Citing the latest economic forecasts from the Office for Budget Responsibility, Mr Hammond revealed that the UK growth forecast has been upgraded from 1.3% to 1.6% for 2019, while public borrowing in 2018/19 is set to be £11.6bn lower than previously forecast at the time of the Spring Statement.
With the Brexit negotiations ongoing, the Chancellor announced an additional £500m of departmental funding for Brexit preparations. He also raised the possibility of upgrading the 2019 Spring Statement to a ‘full fiscal event’ if no deal was agreed, i.e. another Budget!
Key announcements for businesses include a two-year cut in business rates for small retail properties in England from April 2019, worth £900m, together with a £675m fund to help rejuvenate high streets. In an attempt to encourage businesses to invest and help them grow their operations, the Annual Investment Allowance (which enables businesses to claim 100% tax relief on qualifying purchases of plant and equipment, machinery, fixtures etc.) will increase from £200,000 to £1m for a period of two years, commencing on 1 January 2019.
There were rumours before the Budget that the VAT registration threshold would be reduced, but the Chancellor has committed to hold it at £85,000 until April 2022. This will provide some certainty to businesses who need to know whether and when they must comply with the Making Tax Digital (MTD) for VAT rules (as referred to in our article from a couple of months ago).
As widely anticipated, the Chancellor confirmed plans to introduce a new tax on the UK revenues of digital services companies from 2020, applying to those with global sales of more than £500m per annum. However, plans for a tax on takeaway coffee cups were overruled in favour of a new tax on plastic packaging containing less than 30% recycled material.
Meanwhile, individual taxpayers are set to benefit one year earlier than planned from an increase in the income tax personal allowance, which will rise by a further £650 in April 2019 to £12,500. This will provide taxpayers on the basic rate (20%) with an income tax saving of £130 per year. The higher rate threshold will also increase from £46,350 to £50,000. From 2021, both thresholds will rise in line with CPI inflation.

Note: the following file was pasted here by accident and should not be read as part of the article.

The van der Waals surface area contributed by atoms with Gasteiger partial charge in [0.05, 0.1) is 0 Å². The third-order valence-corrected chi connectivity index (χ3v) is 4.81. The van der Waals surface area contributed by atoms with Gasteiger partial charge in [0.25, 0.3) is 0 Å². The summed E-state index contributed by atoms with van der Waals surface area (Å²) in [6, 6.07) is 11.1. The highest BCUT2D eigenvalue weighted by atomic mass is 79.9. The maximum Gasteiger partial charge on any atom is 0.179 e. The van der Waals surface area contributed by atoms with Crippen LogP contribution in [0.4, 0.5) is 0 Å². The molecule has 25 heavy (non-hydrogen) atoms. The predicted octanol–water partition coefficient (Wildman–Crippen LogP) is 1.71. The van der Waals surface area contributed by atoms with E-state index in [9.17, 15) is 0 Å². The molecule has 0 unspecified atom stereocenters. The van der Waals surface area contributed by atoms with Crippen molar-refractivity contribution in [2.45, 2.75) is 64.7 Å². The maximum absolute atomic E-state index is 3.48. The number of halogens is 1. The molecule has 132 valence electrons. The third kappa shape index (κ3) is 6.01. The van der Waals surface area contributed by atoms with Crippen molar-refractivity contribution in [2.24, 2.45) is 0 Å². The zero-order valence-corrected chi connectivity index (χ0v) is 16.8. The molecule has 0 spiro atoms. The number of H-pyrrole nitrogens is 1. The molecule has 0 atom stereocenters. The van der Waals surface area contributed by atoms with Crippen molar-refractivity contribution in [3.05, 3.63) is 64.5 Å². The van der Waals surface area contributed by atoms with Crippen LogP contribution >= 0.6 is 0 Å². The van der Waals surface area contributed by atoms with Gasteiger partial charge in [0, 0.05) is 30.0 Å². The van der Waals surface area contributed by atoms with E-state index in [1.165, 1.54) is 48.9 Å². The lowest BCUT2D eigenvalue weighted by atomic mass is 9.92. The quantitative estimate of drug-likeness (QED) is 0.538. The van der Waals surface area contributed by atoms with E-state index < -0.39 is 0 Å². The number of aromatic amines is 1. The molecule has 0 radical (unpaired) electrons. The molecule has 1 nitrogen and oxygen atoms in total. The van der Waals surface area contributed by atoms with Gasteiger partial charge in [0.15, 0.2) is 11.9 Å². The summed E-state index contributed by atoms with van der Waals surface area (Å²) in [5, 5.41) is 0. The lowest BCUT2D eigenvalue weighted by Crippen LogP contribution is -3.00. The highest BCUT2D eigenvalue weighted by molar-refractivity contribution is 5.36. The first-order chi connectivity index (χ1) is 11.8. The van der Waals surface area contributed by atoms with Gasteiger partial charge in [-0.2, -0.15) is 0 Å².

It was announced that there are plans for changes to the Capital Gains Tax (CGT) rules which apply when an individual sells their only or main home. When you sell your only or main home, you expect any gain you make to be free of CGT. But that CGT exemption only applies if you have occupied the property as your main home for the entire period of your ownership. However, if you move out of your home before it is sold, the tax rules allow up to 18 months of the final ownership period to be CGT exempt even if you were not living in the property in that period.
HMRC is proposing to cut this final exempt period to nine months for properties sold from 6 April 2020. This would follow a similar cut from 36 months to the current 18 months which took place in April 2014. Furthermore, under the current rules, if you let out a property which had been your main home at some point, you can claim lettings relief to reduce the taxable capital gain by up to £40,000 (£80,000 for a married couple). Lettings relief is capped at the amount of relief due for the time (usually a different period) in which you occupied the property as your main home but could nevertheless result in quite a significant saving. HMRC wants to restrict lettings relief to cover only periods in which the owner occupied the property while part of it was let. Homeowners who move and then let out their former home will be hit by this change in CGT relief, which is due to take effect for properties sold on or after 6 April 2020.
There were also announcements that the stamp duty relief for firsttime homebuyers will be extended to shared equity purchases of up to £500,000, while the lifetime allowance for pension savings will increase to £1,055,000.
There is more information on all of the key points announced in the Budget in our 2018 Autumn Budget Report which you can download from our website (www.pearsonmay.co.uk). Alternatively, please send an email to email@example.com and we would be happy to send you a copy.